Across British Columbia and around the world, a new relationship is developing between the low-carbon economy, carbon-based fuel, and communities. Governments in British Columbia and Canada have responded with legislation limiting carbon emissions. The energy sector has responded by driving innovation to lower the cost of production and decrease emissions, thereby establishing higher environmental standards.

Bennett Jones was a presenting sponsor at the recent Energy Forum at the Greater Vancouver Board of Trade (GVBOT), featuring three Canadian leaders that are helping shape the future of our energy sector:

  • The Honourable James Carr, Canada’s Minister of Natural Resources
  • The Honourable Rachel Notley, Premier of Alberta
  • Ian Anderson, President of Kinder Morgan Canada Limited

The event was attended by thought leaders, representatives from industry, Indigenous communities, non-governmental organizations and government, who all added to the myriad of policy discussions taking place on every table. The key takeaways were:

  1. Pipelines are a national issue. Projects such as Kinder Morgan’s $7.4-billion twinning of the Trans Mountain Pipeline are not just conversations between British Columbia and Alberta, it is a pan-Canadian conversation. Premier Notley spoke about the contribution of Alberta’s energy industry to the Canadian economy—and how the province contributes $22 billion per year more to the federal government than it receives in return. This is six times more per person than B.C. and eight times more than Ontario.
  2. The federal government must continue to support Canada’s oil and gas industry. Minister Carr observed that while the low-carbon economy is evolving, we are not there yet. Pipelines diversify Canada’s energy markets and create thousands of jobs. The Minister emphasized that as Canada prepares for the future “we must deal with the present, by providing energy (Canadians) can count on, when they flick on a light, or fill up their cars.”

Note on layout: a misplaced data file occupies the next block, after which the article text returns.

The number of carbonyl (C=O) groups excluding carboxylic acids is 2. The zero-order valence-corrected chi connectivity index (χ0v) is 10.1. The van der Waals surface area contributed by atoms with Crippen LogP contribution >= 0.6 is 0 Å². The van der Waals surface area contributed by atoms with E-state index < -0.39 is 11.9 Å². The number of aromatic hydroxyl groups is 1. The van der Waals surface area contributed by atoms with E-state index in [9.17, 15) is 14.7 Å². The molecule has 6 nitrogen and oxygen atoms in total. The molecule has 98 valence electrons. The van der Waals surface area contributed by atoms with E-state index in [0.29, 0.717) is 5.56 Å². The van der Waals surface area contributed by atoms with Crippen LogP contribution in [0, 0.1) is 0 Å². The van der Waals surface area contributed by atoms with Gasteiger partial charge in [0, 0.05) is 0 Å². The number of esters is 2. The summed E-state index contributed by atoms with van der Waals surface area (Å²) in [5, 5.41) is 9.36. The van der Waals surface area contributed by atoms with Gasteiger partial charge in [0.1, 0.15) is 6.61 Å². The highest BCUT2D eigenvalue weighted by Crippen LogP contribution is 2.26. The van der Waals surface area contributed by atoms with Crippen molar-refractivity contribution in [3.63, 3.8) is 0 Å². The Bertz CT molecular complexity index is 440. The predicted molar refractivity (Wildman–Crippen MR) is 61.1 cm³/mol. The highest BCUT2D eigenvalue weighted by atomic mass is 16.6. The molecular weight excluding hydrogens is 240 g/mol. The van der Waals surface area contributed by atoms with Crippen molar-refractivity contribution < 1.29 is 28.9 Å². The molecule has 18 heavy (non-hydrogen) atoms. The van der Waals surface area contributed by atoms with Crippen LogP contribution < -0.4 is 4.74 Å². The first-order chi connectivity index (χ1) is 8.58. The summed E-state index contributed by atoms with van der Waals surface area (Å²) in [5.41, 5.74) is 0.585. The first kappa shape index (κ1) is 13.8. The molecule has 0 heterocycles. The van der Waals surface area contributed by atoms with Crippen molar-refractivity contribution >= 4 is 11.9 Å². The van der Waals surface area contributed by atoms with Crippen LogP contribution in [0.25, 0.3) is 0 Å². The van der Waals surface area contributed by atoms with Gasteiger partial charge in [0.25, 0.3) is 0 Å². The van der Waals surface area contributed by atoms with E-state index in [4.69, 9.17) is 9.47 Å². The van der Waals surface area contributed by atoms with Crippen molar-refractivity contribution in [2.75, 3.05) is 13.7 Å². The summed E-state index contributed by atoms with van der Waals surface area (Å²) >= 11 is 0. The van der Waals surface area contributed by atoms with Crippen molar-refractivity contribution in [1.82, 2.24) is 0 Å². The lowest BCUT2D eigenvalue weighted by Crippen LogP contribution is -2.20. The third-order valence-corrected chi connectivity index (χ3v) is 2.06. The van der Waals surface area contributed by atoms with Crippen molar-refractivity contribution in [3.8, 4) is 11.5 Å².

3. This period of transformation brings opportunities for new partnerships. Progress will require deep discussions and new partnerships with federal and provincial governments, Indigenous communities, the energy industry and producers.
  4. An efficient project approval process is essential to innovation and sustainable development. Ian Anderson spoke about how the Trans Mountain Pipeline project has been “the most thoroughly reviewed project in Canadian regulatory history,” with a process that lasted years and involved 400 interested parties and thousands of requests for information.

In the short time since the Energy Forum was held, the National Energy Board announced that the Trans Mountain Pipeline cannot be delayed by City of Burnaby bylaws that stood in the way of construction of the project that was approved by the federal government over a year ago.

We need more conversations like those that took place at the 2017 GVBOT Energy Forum. Forums where individuals can listen to differing opinions, generate and share ideas on advancing the common objective of a social, economic and environmentally prosperous society.

Bennett Jones is proud to have been a presenting sponsor of the Energy Forum. As a law firm with almost a century of history in the energy sector, we support discussions like these that help shape the future of Canada.

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